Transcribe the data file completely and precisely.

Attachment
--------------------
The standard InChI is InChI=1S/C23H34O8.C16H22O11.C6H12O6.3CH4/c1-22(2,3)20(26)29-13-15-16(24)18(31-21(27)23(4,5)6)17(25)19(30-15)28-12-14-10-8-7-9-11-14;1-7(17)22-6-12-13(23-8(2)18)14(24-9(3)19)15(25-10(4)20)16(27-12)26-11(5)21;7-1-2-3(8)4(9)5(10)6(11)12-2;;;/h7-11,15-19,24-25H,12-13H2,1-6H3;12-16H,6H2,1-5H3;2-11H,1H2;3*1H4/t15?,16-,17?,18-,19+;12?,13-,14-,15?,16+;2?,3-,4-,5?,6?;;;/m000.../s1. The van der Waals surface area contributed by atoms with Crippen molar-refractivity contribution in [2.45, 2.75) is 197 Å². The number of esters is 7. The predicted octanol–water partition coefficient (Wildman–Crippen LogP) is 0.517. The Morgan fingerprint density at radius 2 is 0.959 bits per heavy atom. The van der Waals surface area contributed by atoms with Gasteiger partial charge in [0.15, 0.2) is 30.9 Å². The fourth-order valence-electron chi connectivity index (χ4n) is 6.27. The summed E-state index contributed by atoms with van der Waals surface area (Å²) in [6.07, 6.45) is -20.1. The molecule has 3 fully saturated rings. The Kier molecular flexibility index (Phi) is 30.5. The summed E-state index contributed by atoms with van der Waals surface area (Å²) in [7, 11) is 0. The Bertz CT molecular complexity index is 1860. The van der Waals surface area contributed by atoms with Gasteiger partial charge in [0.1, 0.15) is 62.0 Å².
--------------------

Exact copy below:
The standard InChI is InChI=1S/C23H34O8.C16H22O11.C6H12O6.3CH4/c1-22(2,3)20(26)29-13-15-16(24)18(31-21(27)23(4,5)6)17(25)19(30-15)28-12-14-10-8-7-9-11-14;1-7(17)22-6-12-13(23-8(2)18)14(24-9(3)19)15(25-10(4)20)16(27-12)26-11(5)21;7-1-2-3(8)4(9)5(10)6(11)12-2;;;/h7-11,15-19,24-25H,12-13H2,1-6H3;12-16H,6H2,1-5H3;2-11H,1H2;3*1H4/t15?,16-,17?,18-,19+;12?,13-,14-,15?,16+;2?,3-,4-,5?,6?;;;/m000.../s1. The van der Waals surface area contributed by atoms with Crippen molar-refractivity contribution in [2.45, 2.75) is 197 Å². The number of esters is 7. The predicted octanol–water partition coefficient (Wildman–Crippen LogP) is 0.517. The Morgan fingerprint density at radius 2 is 0.959 bits per heavy atom. The van der Waals surface area contributed by atoms with Gasteiger partial charge in [0.15, 0.2) is 30.9 Å². The fourth-order valence-electron chi connectivity index (χ4n) is 6.27. The summed E-state index contributed by atoms with van der Waals surface area (Å²) in [6.07, 6.45) is -20.1. The molecule has 3 fully saturated rings. The Kier molecular flexibility index (Phi) is 30.5. The summed E-state index contributed by atoms with van der Waals surface area (Å²) in [7, 11) is 0. The Bertz CT molecular complexity index is 1860. The van der Waals surface area contributed by atoms with Gasteiger partial charge in [0.1, 0.15) is 62.0 Å².